On a road trip from Phoenix to our new home in the Carolinas, we pulled over just before Albuquerque taking a last look back knowing we would not feel the mystic warmth of the desert wind again. But adventure and Texas were ahead of us. Depending on your route, it can seem like you are in Texas for a lifetime. We choose the shortest route across the Panhandle. Already tired of I-40, we jumped off on State Route 287.
The vast openness of the plains lay before us. It was only broken for occasional windmill farms, a lonely oil well, and fields of crops to the horizon. Perhaps it was the nothing that made it somehow special. Small towns like Claude, Goodnight, Memphis, Vernon and Okla Union dotted the route. Most were not pretty places; I began to think of them as the Ribs of Texas. They stuck out like once vibrant places picked over by time and chance.
There was no better example than Memphis, TX. This town once had six banks, three hotels, and seven newspapers serving as a commerce hub and trading center for the vast agricultural farm needs. Now it looked virtually abandoned, a once proud hotel, mercantile, retail shops, hardware stores all shuttered. Only the county courthouse still had life in it. Memphis still looked picturesque. The streets were tree lined, even the empty buildings still held dignity in their loneliness. Memphis looked like it wanted to could come to life again but, it had not.
I could not help but wonder. What happened here? Was I looking at a dead past or a future opportunity? Memphis seemed like such a perfect answer to the high cost of living on the coasts. Here you could buy a house, here there were places to start a business, or even a new type of economy. One based on still present agriculture and fueled by a business to business mentality.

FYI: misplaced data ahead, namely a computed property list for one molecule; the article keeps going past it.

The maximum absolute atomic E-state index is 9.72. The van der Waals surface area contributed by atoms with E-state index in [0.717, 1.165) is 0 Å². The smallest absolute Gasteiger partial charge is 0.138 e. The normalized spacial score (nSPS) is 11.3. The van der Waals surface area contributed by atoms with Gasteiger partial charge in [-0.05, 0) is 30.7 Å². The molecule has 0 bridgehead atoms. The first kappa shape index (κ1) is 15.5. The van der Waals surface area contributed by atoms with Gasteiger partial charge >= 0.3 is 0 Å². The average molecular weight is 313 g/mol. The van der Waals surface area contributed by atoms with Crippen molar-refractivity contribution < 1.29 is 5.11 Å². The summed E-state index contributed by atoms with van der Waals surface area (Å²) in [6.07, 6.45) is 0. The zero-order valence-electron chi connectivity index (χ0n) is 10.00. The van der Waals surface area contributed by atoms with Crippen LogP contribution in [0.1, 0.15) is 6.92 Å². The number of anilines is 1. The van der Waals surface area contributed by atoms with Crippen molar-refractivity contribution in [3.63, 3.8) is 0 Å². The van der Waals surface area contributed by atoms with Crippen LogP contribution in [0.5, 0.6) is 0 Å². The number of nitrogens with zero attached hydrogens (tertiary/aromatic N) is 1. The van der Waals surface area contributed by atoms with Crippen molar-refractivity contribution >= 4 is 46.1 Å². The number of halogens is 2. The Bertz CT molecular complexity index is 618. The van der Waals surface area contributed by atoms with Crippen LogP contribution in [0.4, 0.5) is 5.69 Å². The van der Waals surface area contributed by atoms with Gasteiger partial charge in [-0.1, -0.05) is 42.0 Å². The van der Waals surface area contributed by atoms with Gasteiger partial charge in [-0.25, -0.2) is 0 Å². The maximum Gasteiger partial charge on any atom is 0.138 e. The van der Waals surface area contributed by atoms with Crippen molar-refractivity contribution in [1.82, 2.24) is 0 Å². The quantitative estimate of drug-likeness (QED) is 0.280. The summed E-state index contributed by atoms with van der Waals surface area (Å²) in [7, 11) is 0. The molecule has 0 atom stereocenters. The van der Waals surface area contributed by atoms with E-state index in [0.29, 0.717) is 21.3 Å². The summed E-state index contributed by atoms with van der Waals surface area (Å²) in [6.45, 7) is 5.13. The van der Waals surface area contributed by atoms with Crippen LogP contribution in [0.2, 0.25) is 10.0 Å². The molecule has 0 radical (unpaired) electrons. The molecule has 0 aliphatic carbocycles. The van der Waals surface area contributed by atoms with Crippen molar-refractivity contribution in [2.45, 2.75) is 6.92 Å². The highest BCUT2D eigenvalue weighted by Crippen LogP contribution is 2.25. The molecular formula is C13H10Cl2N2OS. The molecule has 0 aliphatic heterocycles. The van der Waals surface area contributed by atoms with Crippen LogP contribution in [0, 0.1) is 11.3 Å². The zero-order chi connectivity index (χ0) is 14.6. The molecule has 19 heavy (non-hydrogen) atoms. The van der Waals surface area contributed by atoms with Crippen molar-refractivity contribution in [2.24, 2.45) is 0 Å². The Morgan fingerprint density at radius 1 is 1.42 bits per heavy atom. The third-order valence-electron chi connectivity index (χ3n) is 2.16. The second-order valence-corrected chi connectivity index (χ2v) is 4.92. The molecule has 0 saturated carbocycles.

We stopped at the Barbeque Diner for lunch. It had a lot of cars in front so we ventured in. Serving was buffet style. The waitresses wore their age and deep Texas drawl with a smile. The Asian owner stood behind the cash register. I looked around and knew the waitresses knew what happened here, the Asian owner did, and certainly the four older ranchers sitting at a business table with pressed jeans and wide hats knew. I wanted to ask, but respected their dignity too much to do so. I did not want to open a wound.
Some scholars say the CRP (Conservation Reserve Program) started by government in the mid 1980’s took farmland out of production killing many small towns like Memphis. Their conclusion was the only way for young people to adapt was to rent a U-Haul and head to a city. I left Memphis turning again onto Route 287 heading toward the next Texas rib and hoping the scholars were wrong.